Translation: This means that I’m leaning towards Hillary Clinton at this point.
But, you say, ….
- Email server… Hillary did something illegal with her email server. No, she didn’t. If she had, there would have been action by now. I’ve worked with classified information, and unless she originated information that was classified at the time it was entered, or received information that was classified at the time it was received, there is not a problem. Classification after the fact is not a violation. End of discussion.
- Large Corporate Donors… At the present time, having large corporate donors or PACs is not illegal. In fact, their support is pretty much required to get elected. Until the laws are changed, I’m not bothered as long as the behavior is within the law. She has already indicated that she will be working to get the laws changed.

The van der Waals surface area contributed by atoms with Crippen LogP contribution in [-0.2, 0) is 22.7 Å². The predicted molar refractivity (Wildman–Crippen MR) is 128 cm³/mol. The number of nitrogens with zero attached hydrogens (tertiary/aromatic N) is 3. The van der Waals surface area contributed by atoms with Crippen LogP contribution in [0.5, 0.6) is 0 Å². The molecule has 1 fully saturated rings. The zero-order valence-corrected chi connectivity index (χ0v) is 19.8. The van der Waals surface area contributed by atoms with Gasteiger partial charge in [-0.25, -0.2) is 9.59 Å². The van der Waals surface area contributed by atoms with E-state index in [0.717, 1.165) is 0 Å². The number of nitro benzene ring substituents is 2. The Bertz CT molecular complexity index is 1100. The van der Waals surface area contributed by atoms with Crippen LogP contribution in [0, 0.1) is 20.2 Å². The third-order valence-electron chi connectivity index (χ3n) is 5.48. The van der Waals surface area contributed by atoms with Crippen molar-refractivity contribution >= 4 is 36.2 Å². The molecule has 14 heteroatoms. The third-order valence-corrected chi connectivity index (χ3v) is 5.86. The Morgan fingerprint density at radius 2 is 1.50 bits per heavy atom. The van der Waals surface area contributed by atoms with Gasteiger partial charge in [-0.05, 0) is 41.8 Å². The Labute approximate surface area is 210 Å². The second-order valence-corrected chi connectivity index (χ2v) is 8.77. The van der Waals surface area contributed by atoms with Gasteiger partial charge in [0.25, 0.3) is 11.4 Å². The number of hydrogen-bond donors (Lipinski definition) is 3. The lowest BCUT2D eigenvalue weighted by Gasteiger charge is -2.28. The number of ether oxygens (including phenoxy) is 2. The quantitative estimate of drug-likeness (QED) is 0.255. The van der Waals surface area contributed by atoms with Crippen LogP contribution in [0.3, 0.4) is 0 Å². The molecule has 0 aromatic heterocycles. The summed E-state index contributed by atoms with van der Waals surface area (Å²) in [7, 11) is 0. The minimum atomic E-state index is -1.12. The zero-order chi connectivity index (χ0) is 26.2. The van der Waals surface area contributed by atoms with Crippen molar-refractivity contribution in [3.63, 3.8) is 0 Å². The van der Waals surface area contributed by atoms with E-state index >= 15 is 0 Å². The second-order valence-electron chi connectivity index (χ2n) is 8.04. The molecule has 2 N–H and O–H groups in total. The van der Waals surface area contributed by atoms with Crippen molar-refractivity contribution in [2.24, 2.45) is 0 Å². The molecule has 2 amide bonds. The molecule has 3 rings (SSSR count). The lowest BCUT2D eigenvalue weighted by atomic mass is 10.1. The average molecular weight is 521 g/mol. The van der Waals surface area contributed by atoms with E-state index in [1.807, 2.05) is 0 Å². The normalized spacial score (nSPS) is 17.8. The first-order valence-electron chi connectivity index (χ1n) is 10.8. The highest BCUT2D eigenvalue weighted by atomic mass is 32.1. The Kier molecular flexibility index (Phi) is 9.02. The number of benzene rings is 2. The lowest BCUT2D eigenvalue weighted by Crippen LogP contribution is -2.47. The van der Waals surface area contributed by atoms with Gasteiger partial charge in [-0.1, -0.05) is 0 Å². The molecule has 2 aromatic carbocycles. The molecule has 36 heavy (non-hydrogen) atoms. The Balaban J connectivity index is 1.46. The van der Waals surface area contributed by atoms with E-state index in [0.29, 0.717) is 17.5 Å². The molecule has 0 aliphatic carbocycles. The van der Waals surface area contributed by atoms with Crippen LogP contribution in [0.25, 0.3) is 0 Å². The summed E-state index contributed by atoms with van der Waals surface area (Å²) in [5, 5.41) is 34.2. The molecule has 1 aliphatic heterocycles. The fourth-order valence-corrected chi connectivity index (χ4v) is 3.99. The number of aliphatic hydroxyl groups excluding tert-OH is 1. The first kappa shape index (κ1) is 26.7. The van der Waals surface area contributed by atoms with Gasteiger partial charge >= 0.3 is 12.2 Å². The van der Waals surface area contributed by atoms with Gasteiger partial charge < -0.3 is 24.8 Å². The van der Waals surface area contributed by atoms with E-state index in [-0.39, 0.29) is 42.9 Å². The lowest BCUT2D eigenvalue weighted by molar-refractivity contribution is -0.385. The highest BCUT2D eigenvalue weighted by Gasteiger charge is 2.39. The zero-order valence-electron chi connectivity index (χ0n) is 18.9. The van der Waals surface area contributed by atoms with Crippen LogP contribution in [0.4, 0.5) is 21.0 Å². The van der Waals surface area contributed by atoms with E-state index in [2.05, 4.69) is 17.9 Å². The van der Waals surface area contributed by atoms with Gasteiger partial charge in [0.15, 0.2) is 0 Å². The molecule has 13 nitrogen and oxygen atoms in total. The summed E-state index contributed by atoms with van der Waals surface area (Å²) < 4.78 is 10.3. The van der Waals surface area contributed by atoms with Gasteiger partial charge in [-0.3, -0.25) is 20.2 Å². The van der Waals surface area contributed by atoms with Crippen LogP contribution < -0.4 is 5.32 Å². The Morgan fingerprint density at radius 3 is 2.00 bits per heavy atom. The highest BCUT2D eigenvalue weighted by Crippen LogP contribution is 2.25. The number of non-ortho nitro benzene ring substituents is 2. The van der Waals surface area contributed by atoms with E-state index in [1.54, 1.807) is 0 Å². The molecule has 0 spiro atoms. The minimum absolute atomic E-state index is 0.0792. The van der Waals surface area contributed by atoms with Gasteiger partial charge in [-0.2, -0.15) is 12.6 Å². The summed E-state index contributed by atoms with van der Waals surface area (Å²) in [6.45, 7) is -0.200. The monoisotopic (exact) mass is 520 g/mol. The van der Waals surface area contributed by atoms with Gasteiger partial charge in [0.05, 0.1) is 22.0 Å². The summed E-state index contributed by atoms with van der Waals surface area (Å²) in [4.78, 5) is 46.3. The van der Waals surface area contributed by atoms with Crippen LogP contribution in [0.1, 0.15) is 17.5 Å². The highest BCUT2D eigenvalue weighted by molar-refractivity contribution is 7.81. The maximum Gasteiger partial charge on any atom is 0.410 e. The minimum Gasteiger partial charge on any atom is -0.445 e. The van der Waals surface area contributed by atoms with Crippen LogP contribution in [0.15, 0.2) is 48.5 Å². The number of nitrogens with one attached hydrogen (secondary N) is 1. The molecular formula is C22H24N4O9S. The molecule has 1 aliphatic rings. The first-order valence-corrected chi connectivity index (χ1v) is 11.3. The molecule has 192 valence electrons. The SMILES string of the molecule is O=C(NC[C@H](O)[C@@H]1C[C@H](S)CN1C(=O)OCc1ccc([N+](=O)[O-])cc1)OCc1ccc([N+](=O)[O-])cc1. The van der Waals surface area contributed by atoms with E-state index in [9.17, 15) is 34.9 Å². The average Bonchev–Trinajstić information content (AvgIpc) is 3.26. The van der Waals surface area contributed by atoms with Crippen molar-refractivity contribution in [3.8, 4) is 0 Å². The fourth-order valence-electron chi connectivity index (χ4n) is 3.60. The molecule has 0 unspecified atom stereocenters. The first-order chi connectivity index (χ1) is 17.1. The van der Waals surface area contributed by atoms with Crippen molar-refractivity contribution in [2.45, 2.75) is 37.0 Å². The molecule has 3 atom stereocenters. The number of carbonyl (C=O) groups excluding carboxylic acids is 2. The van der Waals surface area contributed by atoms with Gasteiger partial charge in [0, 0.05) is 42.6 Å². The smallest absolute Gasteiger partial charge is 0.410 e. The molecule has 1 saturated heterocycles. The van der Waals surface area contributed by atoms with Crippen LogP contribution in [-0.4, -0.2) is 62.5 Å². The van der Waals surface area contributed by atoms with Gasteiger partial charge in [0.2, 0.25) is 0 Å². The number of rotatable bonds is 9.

- Voting is Rigged. This often comes from the Sanders camp, upset that independents cannot vote in some Democratic primaries. What these folks forget is that these are not general election primaries — they are the tools for parties to select delegates to their conventions. Why should someone who is not associated with a party have the ability to choose delegates — or the candidate — for that party? Democrats should choose delegates to the D convention. Republicans should choose delegates to the R convention. If you don’t have a party preference, that’s what you get. Further, even if they were open primaries, Sanders wouldn’t be in the lead. There are other aspects where there are claims about the party leadership rigging the system (such as superdelegates) or the actual delegate selection process. That can be addressed in the future; right now, that’s there to prevent the unelectable candidate from being the nominee — and we’re seeing that still may not work. [ETA: Further, if the R rules were followed for the D primaries, Clinton would have an even greater lead — and that’s also true if strict proportionality was used.] The primary system we have now is much better than the smoke-filled rooms that selected our candidates in the past. Is there voter rigging? Yup. From the Republican party, with the restrictive rules many states have put in to limit who can vote, under the guise of “preventing voter fraud”.